Understanding and managing the impact of invasive species, weather,
and other environmental changes on biological systems is a mammoth task.
We currently have a very poor understanding of how shifts in weather patterns
might affect species interactions within and between ecological communities.
Changes in temperature could disrupt pollination
by causing the seasonal overlap of bees and flowers to lose synchrony.
Or, might improved pollination result from longer growing seasons extending
the time that bees and flowers interact?
There are over 20,000 plant and 4,000 bee species in North America.
With insufficient data on these and thousands of other plant-pollinator
systems around the world, it is anybody's guess which will prosper
and which will suffer over the next century.
Similarly, we have little knowledge of how the geographical
ranges of the millions of species on the planet may expand or contract
in response to changing rainfall.
Which species will become more abundant and which less?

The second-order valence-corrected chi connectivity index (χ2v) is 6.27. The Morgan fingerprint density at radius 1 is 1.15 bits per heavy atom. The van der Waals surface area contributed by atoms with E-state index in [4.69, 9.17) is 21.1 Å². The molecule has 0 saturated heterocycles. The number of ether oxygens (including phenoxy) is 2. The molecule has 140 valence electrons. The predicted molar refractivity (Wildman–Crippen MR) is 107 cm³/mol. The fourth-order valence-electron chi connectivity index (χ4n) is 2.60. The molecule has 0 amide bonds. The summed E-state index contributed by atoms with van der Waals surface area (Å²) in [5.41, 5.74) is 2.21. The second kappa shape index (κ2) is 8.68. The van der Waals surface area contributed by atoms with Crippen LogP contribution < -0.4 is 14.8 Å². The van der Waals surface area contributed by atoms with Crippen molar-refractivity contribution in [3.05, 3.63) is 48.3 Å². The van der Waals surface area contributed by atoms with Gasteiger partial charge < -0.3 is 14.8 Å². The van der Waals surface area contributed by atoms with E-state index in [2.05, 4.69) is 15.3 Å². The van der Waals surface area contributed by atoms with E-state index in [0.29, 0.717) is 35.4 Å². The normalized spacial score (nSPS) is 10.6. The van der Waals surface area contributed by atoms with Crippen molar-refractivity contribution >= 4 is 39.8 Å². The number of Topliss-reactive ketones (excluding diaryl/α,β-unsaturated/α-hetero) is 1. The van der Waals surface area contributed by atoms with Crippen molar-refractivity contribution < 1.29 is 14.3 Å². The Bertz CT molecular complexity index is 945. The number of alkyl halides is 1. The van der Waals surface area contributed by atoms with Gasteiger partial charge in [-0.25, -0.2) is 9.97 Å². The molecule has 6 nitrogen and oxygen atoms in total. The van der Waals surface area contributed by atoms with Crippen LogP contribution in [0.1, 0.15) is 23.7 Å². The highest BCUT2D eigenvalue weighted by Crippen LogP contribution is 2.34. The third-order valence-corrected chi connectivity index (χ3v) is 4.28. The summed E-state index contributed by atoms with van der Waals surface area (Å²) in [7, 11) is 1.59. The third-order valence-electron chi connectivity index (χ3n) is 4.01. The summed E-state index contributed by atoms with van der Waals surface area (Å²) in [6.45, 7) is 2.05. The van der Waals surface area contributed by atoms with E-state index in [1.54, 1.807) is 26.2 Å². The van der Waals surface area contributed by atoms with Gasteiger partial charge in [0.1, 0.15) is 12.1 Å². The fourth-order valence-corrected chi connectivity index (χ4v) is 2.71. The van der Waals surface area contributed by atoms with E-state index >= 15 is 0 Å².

Which will need to extend their ranges in search of water and suitable habitats?
Which will be exposed to novel pathogens in the process?
Which will escape their natural enemies?
Will some need human assisted migration to avoid extinction?
To answer these and other questions, Discover Life's Research Center is working with
the American Museum of Natural History, Missouri Botanical Garden,
U. S. National Biological Information Infrastructure,
and many other partners
to build a community-based research network. This network will use our state-of-the-art
Internet databases to enable teams of scientists, students, and volunteers to collect and share
high-quality environmental data.
We propose to study ants, bees, butterflies,
caterpillars, dragonflies, dung beetles, ferns, goldenrods,
ladybugs, lichens, liverworts, milkweeds, mushrooms, orchids,
slime molds, snails, tree diseases, vines, and wildflowers.
To learn more, please click here
to view our plans to conduct a community-based research project with the National Park Service.
Photograph by Alain Michaud
Diachea leucopodia (Bull.) Rostaf.
This and other slime molds are sensitive to environmental conditions.
They are easily collected and studied by community research teams.
Photograph by John Ascher
Megachile inimica Cresson, 1872
Bees and other pollinators provide an essential service to many crops and natural plant communities.